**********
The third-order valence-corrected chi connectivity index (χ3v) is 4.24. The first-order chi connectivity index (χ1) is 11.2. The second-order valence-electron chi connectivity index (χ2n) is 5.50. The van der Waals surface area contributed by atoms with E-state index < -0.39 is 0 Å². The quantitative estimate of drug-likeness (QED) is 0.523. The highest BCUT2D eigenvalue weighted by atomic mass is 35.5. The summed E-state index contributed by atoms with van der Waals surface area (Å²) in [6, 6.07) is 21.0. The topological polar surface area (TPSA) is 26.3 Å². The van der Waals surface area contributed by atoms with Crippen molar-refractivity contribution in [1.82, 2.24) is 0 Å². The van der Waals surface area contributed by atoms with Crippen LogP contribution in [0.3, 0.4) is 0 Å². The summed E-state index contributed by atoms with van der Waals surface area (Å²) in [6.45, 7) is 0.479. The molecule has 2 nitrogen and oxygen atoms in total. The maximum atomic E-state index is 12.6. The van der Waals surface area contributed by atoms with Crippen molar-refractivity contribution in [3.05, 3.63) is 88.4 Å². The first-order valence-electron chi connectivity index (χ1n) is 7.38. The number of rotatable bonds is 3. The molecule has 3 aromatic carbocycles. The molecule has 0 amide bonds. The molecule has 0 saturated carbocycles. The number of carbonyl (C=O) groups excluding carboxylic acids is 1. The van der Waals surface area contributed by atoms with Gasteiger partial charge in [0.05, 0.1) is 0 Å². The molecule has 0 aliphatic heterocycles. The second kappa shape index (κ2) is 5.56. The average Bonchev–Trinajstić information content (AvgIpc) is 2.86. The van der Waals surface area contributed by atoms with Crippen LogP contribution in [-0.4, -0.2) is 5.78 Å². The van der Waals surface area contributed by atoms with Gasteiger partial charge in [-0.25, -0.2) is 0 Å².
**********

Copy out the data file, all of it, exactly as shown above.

The third-order valence-corrected chi connectivity index (χ3v) is 4.24. The first-order chi connectivity index (χ1) is 11.2. The second-order valence-electron chi connectivity index (χ2n) is 5.50. The van der Waals surface area contributed by atoms with E-state index < -0.39 is 0 Å². The quantitative estimate of drug-likeness (QED) is 0.523. The highest BCUT2D eigenvalue weighted by atomic mass is 35.5. The summed E-state index contributed by atoms with van der Waals surface area (Å²) in [6, 6.07) is 21.0. The topological polar surface area (TPSA) is 26.3 Å². The van der Waals surface area contributed by atoms with Crippen molar-refractivity contribution in [1.82, 2.24) is 0 Å². The van der Waals surface area contributed by atoms with Crippen LogP contribution in [0.3, 0.4) is 0 Å². The summed E-state index contributed by atoms with van der Waals surface area (Å²) in [6.45, 7) is 0.479. The molecule has 2 nitrogen and oxygen atoms in total. The maximum atomic E-state index is 12.6. The van der Waals surface area contributed by atoms with Crippen molar-refractivity contribution in [3.05, 3.63) is 88.4 Å². The first-order valence-electron chi connectivity index (χ1n) is 7.38. The number of rotatable bonds is 3. The molecule has 3 aromatic carbocycles. The molecule has 0 amide bonds. The molecule has 0 saturated carbocycles. The number of carbonyl (C=O) groups excluding carboxylic acids is 1. The van der Waals surface area contributed by atoms with Gasteiger partial charge in [0.05, 0.1) is 0 Å². The molecule has 0 aliphatic heterocycles. The second kappa shape index (κ2) is 5.56. The average Bonchev–Trinajstić information content (AvgIpc) is 2.86. The van der Waals surface area contributed by atoms with Crippen LogP contribution in [-0.4, -0.2) is 5.78 Å². The van der Waals surface area contributed by atoms with Gasteiger partial charge in [-0.25, -0.2) is 0 Å².